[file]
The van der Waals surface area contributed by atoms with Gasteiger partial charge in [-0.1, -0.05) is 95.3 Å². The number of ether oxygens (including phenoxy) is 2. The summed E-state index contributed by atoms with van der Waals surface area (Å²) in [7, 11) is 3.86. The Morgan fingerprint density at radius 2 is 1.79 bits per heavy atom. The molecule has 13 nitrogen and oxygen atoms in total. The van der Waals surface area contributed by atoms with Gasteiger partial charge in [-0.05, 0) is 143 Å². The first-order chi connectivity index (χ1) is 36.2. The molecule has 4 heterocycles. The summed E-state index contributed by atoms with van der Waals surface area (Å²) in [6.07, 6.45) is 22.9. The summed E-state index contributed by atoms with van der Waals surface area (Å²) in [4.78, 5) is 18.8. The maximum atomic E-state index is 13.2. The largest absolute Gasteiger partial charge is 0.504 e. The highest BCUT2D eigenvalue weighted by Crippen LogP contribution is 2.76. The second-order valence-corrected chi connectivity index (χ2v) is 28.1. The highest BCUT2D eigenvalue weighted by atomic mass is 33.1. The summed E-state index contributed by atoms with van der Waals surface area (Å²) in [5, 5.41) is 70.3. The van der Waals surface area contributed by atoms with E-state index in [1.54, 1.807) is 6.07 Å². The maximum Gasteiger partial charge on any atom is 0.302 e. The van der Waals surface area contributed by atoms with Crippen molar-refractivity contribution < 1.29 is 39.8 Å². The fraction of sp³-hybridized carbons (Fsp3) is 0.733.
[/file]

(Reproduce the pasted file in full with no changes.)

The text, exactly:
The van der Waals surface area contributed by atoms with Gasteiger partial charge in [-0.1, -0.05) is 95.3 Å². The number of ether oxygens (including phenoxy) is 2. The summed E-state index contributed by atoms with van der Waals surface area (Å²) in [7, 11) is 3.86. The Morgan fingerprint density at radius 2 is 1.79 bits per heavy atom. The molecule has 13 nitrogen and oxygen atoms in total. The van der Waals surface area contributed by atoms with Gasteiger partial charge in [-0.05, 0) is 143 Å². The first-order chi connectivity index (χ1) is 36.2. The molecule has 4 heterocycles. The summed E-state index contributed by atoms with van der Waals surface area (Å²) in [6.07, 6.45) is 22.9. The summed E-state index contributed by atoms with van der Waals surface area (Å²) in [4.78, 5) is 18.8. The maximum atomic E-state index is 13.2. The largest absolute Gasteiger partial charge is 0.504 e. The highest BCUT2D eigenvalue weighted by Crippen LogP contribution is 2.76. The second-order valence-corrected chi connectivity index (χ2v) is 28.1. The highest BCUT2D eigenvalue weighted by atomic mass is 33.1. The summed E-state index contributed by atoms with van der Waals surface area (Å²) in [5, 5.41) is 70.3. The van der Waals surface area contributed by atoms with E-state index in [1.54, 1.807) is 6.07 Å². The maximum Gasteiger partial charge on any atom is 0.302 e. The van der Waals surface area contributed by atoms with Crippen molar-refractivity contribution < 1.29 is 39.8 Å². The fraction of sp³-hybridized carbons (Fsp3) is 0.733.